My study

While learning with Te Kura is similar to what happens at face-to-face schools, there are a few differences. However, learning at a distance doesn’t mean learning alone help is only an email or free phone call away.

My teachers

If you are a full-time or fee-paying student, or in some cases, a young adult student, you will be assigned a learning advisor (known as a form teacher, class teacher or whānau teacher in other schools) as soon as you’ve enrolled. If you have a learning advisor, you should keep in touch with them regularly.

If you need extra support, you may be assigned a liaison teacher as well.

Many students from Year 9 and up will also have subject teachers.

You can call your learning advisor or teacher free on 0800 65 99 88. If you know their extension number, you can then dial it to go straight through to them. Dial ‘0’ and ask the receptionist to put you through.

Because we have so many students, it helps when you have your student ID number on hand.

If you get the teacher’s voicemail, please leave a message and include:

  • your name
  • student ID number
  • contact phone number.

They will call you back as soon as they can.

You can also email your learning advisor or teachers. The standard format is:

If you have a question or problem with your school work, you can contact your learning advisor or teacher. You should also contact them if:

  • you are running out of work or don’t know what to do next
  • you receive the wrong resources or something is missing
  • the schoolwork is too easy or too difficult
  • medical or family circumstances are affecting your schoolwork
  • you are having difficulties with online access
  • your home address, phone number or email address has changed.

My learning plan

At Te Kura, you can work at your own pace. If you need more time on a difficult maths problem, you’ll have more time to get it right than you would in a regular school and you’ll receive one-on-one support. Likewise, if you’re finding your work too easy, you can get in touch with your teacher and they can assign more challenging work.

If you study with us full time, we’ll work with you and your supervisor to develop a programme of learning that’s right for you and review this plan regularly. Depending on what level you’re studying at, courses can be added or removed after discussion with your learning advisor and subject teachers.

My day

Everyone learns differently, so there are no strict rules about how to structure your day. However, a regular learning routine is important to enable the best possible progress and achievement.

Many students find that creating their own weekly timetable helps to keep them on track. Some students prefer to work on several different subjects during the day, while others might like to go hard out on one topic or course for a whole day. You can choose what suits you best – just make sure you cover all the learning areas of your programme.

We recommend that each day Years 1–6 students spend:

  • 60–90 minutes on literacy, i.e. reading, written language, oral language, handwriting and spelling
  • 45–60 minutes on mathematics
  • 20–30 minutes on physical education activity.

We also recommend that students spend about four to six hours each week on topic work/inquiry learning.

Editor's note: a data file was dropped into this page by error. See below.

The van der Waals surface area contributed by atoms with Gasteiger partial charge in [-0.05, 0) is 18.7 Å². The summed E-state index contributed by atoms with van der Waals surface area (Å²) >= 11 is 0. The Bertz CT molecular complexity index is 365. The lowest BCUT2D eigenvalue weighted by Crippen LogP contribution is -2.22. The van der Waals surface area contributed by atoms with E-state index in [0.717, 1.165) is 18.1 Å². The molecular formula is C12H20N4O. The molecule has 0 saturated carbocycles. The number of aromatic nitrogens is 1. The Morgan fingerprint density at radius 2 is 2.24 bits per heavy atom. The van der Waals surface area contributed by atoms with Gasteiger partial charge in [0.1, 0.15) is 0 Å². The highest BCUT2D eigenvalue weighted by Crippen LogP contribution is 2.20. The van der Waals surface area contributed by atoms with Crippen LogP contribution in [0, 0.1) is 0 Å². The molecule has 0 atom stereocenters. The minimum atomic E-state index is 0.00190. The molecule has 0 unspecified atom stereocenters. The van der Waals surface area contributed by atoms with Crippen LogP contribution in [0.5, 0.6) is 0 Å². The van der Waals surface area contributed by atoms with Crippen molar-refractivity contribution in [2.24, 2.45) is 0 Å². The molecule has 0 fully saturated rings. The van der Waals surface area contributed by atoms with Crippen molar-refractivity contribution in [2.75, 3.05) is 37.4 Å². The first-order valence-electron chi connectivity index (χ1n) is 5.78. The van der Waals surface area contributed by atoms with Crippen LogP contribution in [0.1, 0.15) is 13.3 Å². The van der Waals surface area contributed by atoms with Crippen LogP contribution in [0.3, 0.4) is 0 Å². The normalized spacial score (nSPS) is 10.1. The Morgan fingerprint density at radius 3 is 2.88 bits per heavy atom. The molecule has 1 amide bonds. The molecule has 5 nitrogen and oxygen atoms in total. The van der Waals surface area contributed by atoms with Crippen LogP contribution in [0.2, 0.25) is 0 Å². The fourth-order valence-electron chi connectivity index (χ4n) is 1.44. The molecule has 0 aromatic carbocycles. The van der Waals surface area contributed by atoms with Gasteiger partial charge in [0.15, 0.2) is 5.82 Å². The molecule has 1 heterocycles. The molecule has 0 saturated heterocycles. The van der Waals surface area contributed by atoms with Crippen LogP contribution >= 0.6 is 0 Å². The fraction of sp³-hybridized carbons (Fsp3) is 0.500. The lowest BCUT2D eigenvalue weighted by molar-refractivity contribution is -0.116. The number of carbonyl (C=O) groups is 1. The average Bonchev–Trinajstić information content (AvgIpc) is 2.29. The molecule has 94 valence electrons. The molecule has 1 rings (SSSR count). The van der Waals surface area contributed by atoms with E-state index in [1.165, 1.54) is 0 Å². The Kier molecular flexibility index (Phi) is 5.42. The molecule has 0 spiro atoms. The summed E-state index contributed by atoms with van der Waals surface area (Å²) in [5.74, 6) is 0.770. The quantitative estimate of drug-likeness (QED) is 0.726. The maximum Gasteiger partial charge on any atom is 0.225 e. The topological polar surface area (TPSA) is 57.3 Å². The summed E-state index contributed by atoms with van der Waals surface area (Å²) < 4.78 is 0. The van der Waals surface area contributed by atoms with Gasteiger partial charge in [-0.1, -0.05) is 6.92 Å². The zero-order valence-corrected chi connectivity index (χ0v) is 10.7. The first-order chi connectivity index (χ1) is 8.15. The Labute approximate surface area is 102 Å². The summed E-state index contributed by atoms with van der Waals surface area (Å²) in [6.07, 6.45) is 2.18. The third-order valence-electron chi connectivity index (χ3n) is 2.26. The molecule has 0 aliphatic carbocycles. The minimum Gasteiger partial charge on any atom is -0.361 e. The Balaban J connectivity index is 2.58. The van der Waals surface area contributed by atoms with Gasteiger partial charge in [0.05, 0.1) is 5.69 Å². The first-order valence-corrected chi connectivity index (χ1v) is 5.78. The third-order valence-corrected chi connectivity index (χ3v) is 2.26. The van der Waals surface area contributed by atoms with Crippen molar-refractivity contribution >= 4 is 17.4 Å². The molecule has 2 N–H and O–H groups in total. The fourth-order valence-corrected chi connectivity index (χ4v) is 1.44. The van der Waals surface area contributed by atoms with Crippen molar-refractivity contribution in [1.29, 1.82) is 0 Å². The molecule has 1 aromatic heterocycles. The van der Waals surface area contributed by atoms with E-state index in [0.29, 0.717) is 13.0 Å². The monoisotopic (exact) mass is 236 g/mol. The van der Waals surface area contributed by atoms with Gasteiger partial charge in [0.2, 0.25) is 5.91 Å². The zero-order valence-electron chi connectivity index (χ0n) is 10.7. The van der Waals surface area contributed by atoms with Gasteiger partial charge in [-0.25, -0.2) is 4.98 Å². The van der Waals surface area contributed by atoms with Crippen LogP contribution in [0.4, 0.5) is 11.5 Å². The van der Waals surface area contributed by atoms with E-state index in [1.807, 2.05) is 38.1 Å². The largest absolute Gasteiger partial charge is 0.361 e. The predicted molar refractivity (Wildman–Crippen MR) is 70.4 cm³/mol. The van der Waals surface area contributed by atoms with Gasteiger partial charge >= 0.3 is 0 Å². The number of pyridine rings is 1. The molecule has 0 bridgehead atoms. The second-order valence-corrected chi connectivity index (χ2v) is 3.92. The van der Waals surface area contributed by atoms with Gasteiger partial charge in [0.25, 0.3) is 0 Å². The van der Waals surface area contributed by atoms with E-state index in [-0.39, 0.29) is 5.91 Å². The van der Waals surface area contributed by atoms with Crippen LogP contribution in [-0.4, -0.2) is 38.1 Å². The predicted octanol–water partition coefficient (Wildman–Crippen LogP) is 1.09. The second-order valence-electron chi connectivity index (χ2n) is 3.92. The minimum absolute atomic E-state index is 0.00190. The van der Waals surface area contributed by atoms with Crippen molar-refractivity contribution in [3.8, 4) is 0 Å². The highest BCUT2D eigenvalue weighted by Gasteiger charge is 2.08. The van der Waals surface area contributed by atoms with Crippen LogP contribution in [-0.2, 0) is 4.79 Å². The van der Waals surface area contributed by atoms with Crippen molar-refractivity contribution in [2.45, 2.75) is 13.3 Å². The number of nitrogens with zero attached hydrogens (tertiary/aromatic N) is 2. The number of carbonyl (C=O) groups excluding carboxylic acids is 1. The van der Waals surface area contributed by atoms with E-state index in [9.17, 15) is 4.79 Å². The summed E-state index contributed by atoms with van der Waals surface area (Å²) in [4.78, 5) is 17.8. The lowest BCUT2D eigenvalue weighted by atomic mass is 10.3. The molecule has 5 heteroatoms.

Students learning Te Reo Māori will need to allow time for this also.

We recommend spending an average of four hours each school day on your learning programme. This will include reading, writing, and maths. There will be other areas of sciences, social sciences, arts, technology and health/PE.

Together, these form the core programme. Additional option subjects may also be studied for up to five hours each school week.

Your learning advisor will support you to plan a suitable, personalised schedule.

We recommend:

  • five hours a week in each course (25 to 30 hours a week altogether for full-time students) for NCEA Level 1 students
  • six to seven hours a week in each course (30 to 35 hours for full-time students) for NCEA Level 2 and 3 students.

We all learn differently, but here are few tips to help you get started on your work.

Make a note of everything you receive

As soon as you receive your work, we recommend that you make a note of it in a dedicated place, such as a notebook or diary, and set yourself some deadlines.

Focus on one thing at a time

Pick one module or booklet to work on first and put any other booklets away for later.

Work through each module or booklet from start to finish

Work through each module or booklet from start to finish (or follow any instructions given to you by your teacher or learning advisor) and try to complete all the activities.

Return work for assessment when complete

Submit work for assessment online or send booklets back to us as soon as you’ve finished. If you are learning through booklets, start on the next booklet in that course. If you’re unsure what to do next, contact your teacher or learning advisor.

Pay close attention to marked work

Read through the feedback from your teachers carefully. They may ask you to go over an activity again – do this straight away and send it back to them if that is what they have asked for. When a booklet is completed, we recommend you keep it in a safe place to refer to in future if you need to. You can keep online work in your e-portfolio or save document files to your computer.

My course work

We'll allocate you work regularly, which you’ll need to complete within a certain timeframe. Your deadlines will vary for different units of work. As you finish each piece of work, submit it for assessment and feedback. Ideally, you should submit work in each course about every two to three weeks.